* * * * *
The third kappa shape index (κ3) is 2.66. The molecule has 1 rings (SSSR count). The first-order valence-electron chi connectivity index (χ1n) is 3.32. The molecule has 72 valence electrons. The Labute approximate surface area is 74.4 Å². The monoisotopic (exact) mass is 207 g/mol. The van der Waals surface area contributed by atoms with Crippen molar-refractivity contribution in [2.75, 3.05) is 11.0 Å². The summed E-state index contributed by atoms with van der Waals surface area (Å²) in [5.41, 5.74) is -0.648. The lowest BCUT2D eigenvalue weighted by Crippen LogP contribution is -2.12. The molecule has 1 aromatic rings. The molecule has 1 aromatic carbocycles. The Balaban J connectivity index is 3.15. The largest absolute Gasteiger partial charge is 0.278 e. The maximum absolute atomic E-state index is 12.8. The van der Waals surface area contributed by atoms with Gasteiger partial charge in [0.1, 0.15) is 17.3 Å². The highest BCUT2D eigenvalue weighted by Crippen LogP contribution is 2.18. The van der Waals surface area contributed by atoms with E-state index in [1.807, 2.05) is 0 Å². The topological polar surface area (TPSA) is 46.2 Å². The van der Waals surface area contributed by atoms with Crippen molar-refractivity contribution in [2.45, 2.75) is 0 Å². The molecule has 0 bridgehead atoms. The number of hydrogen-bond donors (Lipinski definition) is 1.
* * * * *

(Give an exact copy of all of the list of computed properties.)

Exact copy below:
The third kappa shape index (κ3) is 2.66. The molecule has 1 rings (SSSR count). The first-order valence-electron chi connectivity index (χ1n) is 3.32. The molecule has 72 valence electrons. The Labute approximate surface area is 74.4 Å². The monoisotopic (exact) mass is 207 g/mol. The van der Waals surface area contributed by atoms with Crippen molar-refractivity contribution in [2.75, 3.05) is 11.0 Å². The summed E-state index contributed by atoms with van der Waals surface area (Å²) in [5.41, 5.74) is -0.648. The lowest BCUT2D eigenvalue weighted by Crippen LogP contribution is -2.12. The molecule has 1 aromatic rings. The molecule has 1 aromatic carbocycles. The Balaban J connectivity index is 3.15. The largest absolute Gasteiger partial charge is 0.278 e. The maximum absolute atomic E-state index is 12.8. The van der Waals surface area contributed by atoms with Gasteiger partial charge in [0.1, 0.15) is 17.3 Å². The highest BCUT2D eigenvalue weighted by Crippen LogP contribution is 2.18. The van der Waals surface area contributed by atoms with E-state index in [1.807, 2.05) is 0 Å². The topological polar surface area (TPSA) is 46.2 Å². The van der Waals surface area contributed by atoms with Crippen molar-refractivity contribution in [2.45, 2.75) is 0 Å². The molecule has 0 bridgehead atoms. The number of hydrogen-bond donors (Lipinski definition) is 1.